Two-time Grand Slam champion Svetlana Kuznetsova was forced to battle to a marathon 6-7 (2/7), 6-3, 6-2 first-round win at the Portugal Open on Monday.
The Russian wild-card, who won the 2004 French Open and the US Open three years later, had to dig deep to see off US sixth seed Varvara Lepchenko.
Kuznetsova, now ranked 45th in the world, is playing the event proper for the first time in her career, but she did lose a qualifying match in her only previous visit in 2002. The 27-year-old was challenged by the standard windy conditions which are a part of this rebranded clay event — formerly the Estoril Open — and also had to deal with an unseasonable chill gripping the Iberian Peninsula. Kuznetsova won in just over two and a half hours, firing six aces and breaking Lepchenko six times.
She lost her own serve five times on the way to the struggling success.
“It was a very difficult match against Varvara. I had a lot of ups and downs, as she did,” the winner said.
“The conditions out there were very tough and it wasn’t easy to play. I tried to keep going, keep pushing, and in the end it went my way, so I was happy with that,” she added.
Spanish fourth seed Carla Suarez Navarro dispatched Marina Erakovic of New Zealand 6-3, 6-0, while Russian seventh seed Elena Vesnina advanced comfortably at the Estadio Nacional over local Maria Joao Koehler 6-4, 6-1.
The 2009 champion Yanina Wickmayer passed the first hurdle as she beat Anna Tatishvili of Georgia 6-1, 7-5.
Japan’s Ayumi Morita beat British debutant Laura Robson 6-2, 7-5, leaving the teenager winless on the WTA since early April.
France’s Marion Bartoli heads the WTA field in the pre-French Open event, ahead of Slovak Dominika Cibulkova.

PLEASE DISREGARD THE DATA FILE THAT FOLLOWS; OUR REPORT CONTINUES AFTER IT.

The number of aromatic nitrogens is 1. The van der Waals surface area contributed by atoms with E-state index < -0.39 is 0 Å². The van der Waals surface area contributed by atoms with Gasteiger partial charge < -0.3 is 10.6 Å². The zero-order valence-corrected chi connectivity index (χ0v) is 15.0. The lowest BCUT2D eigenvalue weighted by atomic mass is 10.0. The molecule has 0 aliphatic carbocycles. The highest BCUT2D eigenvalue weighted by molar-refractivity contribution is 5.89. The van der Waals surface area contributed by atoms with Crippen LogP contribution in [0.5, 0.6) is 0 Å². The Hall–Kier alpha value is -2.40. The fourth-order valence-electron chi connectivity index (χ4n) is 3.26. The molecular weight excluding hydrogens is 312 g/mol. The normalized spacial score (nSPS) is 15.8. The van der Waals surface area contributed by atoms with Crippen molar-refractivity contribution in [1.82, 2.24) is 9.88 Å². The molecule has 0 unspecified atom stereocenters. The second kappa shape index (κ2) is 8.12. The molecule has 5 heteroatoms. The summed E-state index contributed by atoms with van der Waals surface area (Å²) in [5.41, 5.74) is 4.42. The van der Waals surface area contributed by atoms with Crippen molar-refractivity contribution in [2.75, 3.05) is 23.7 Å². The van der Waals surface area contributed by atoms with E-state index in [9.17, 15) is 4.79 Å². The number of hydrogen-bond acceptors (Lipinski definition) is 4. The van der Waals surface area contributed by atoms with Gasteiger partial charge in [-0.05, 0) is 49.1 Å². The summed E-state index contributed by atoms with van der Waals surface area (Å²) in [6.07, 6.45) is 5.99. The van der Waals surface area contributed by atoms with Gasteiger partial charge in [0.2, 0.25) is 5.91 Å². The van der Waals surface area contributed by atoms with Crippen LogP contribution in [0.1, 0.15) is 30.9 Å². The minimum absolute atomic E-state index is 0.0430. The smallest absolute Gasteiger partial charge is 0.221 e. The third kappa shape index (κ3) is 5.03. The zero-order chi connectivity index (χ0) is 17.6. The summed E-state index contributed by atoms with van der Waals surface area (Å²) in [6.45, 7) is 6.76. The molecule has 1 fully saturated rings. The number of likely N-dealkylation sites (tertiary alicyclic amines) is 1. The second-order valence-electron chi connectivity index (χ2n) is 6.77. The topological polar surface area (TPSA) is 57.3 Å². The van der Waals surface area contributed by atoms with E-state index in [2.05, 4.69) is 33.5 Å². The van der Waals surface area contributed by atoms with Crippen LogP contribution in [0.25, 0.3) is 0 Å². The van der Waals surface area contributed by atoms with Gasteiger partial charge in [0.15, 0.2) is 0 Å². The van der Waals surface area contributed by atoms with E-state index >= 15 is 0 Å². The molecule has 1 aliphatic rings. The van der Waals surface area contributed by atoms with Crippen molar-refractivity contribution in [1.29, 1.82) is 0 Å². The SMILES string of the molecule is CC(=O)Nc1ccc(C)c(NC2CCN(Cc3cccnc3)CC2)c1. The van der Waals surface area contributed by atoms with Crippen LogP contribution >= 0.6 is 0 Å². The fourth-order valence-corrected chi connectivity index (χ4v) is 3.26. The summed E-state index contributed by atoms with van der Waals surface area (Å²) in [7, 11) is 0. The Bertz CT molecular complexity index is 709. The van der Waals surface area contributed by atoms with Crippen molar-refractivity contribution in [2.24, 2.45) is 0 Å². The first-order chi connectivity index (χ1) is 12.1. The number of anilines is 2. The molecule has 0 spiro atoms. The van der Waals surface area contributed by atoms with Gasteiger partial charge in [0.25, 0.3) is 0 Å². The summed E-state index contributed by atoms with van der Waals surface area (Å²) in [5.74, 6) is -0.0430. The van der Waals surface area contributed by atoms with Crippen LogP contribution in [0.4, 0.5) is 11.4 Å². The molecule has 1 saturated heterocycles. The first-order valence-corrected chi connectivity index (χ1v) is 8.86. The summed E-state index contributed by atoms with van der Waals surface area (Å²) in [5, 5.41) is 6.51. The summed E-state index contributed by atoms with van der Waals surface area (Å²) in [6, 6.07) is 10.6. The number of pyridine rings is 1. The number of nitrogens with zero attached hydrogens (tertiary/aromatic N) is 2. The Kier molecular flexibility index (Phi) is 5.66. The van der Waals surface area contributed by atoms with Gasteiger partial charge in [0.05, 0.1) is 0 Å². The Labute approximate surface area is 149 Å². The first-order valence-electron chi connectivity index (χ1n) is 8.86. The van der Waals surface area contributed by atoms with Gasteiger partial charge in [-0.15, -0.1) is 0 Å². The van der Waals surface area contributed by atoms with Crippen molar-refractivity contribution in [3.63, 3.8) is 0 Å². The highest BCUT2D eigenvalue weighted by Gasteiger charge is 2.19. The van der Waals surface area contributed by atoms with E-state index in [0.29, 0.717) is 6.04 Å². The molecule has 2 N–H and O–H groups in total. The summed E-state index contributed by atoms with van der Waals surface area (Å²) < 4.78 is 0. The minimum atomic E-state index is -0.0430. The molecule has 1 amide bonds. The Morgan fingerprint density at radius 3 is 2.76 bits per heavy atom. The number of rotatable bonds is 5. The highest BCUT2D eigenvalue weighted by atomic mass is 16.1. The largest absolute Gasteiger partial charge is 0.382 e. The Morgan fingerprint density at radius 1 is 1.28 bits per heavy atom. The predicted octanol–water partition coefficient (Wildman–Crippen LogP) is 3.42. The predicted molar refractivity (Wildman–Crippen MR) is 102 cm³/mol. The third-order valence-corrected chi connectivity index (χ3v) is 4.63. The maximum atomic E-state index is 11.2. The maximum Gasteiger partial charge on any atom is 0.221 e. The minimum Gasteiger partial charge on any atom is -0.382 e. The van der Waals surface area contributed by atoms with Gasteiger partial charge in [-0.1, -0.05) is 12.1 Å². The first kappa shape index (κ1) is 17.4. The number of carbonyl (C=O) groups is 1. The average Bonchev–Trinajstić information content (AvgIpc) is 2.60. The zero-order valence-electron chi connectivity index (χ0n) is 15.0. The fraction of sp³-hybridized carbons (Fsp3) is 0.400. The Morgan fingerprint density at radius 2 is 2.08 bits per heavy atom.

In the men’s draw, Spain’s David Ferrer takes the top seeding after being drafted in as a late replacement for ailing Argentine Juan Martin del Porto, who is suffering with a stomach virus, but is expected to play at next week’s Madrid Masters.
Swiss Stanislas Wawrinka, semi-finalist a year ago in his Portuguese debut, is seeded second. The top four men’s seeds get byes into the second round.
The Swiss admitted he fancied his chances as he plays his second European event on clay after knocking Andy Murray out in Monte Carlo.
“It’s my second year here and I am happy to be back. I hope to play well, and keep improving my game and ranking this year,” Wawrinka said.
Wawrinka has announced that he will be coached by Sweden’s Magnus Norman, a former French Open finalist who last guided Robin Soderling, who is out of the game since July, 2011, with glandular fever.
However, Norman will only come on board with Wawrinka later this month in the practice week before the May 26 start at Roland Garros and work with the No. 16 at major events.
On court, French sixth seed Benoit Paire beat Igor Sijsling 7-6 (7/5), 6-3, while compatriot Eduardo Roger-Vasselin advanced when Gilles Muller quit injured trailing 6-1.